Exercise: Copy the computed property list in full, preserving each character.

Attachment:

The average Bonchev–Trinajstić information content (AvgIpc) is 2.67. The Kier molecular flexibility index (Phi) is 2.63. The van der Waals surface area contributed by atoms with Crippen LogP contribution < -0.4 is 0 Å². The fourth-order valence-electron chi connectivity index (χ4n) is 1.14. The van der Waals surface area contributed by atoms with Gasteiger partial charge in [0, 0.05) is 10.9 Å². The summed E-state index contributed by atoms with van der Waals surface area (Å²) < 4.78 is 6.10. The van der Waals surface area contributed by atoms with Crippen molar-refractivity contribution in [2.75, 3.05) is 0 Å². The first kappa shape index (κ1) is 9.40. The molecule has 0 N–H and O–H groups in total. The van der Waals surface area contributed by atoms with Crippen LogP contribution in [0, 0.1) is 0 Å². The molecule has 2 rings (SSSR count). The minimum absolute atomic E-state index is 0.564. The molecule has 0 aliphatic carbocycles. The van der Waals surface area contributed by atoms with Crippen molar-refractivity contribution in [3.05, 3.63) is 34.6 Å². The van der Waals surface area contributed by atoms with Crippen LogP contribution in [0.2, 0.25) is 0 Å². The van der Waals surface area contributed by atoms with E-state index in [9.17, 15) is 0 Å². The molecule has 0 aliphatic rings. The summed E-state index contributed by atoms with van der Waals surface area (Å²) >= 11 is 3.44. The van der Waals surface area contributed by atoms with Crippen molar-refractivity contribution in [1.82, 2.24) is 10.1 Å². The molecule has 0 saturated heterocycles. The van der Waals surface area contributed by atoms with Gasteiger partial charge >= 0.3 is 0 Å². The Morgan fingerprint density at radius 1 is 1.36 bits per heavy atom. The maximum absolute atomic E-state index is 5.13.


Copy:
The average Bonchev–Trinajstić information content (AvgIpc) is 2.67. The Kier molecular flexibility index (Phi) is 2.63. The van der Waals surface area contributed by atoms with Crippen LogP contribution < -0.4 is 0 Å². The fourth-order valence-electron chi connectivity index (χ4n) is 1.14. The van der Waals surface area contributed by atoms with Gasteiger partial charge in [0, 0.05) is 10.9 Å². The summed E-state index contributed by atoms with van der Waals surface area (Å²) < 4.78 is 6.10. The van der Waals surface area contributed by atoms with Crippen molar-refractivity contribution in [2.75, 3.05) is 0 Å². The first kappa shape index (κ1) is 9.40. The molecule has 0 N–H and O–H groups in total. The van der Waals surface area contributed by atoms with Crippen LogP contribution in [0, 0.1) is 0 Å². The molecule has 2 rings (SSSR count). The minimum absolute atomic E-state index is 0.564. The molecule has 0 aliphatic carbocycles. The van der Waals surface area contributed by atoms with Crippen molar-refractivity contribution in [3.05, 3.63) is 34.6 Å². The van der Waals surface area contributed by atoms with Crippen LogP contribution in [0.2, 0.25) is 0 Å². The van der Waals surface area contributed by atoms with E-state index in [9.17, 15) is 0 Å². The molecule has 0 aliphatic rings. The summed E-state index contributed by atoms with van der Waals surface area (Å²) >= 11 is 3.44. The van der Waals surface area contributed by atoms with Crippen molar-refractivity contribution in [1.82, 2.24) is 10.1 Å². The molecule has 0 saturated heterocycles. The van der Waals surface area contributed by atoms with Gasteiger partial charge >= 0.3 is 0 Å². The Morgan fingerprint density at radius 1 is 1.36 bits per heavy atom. The maximum absolute atomic E-state index is 5.13.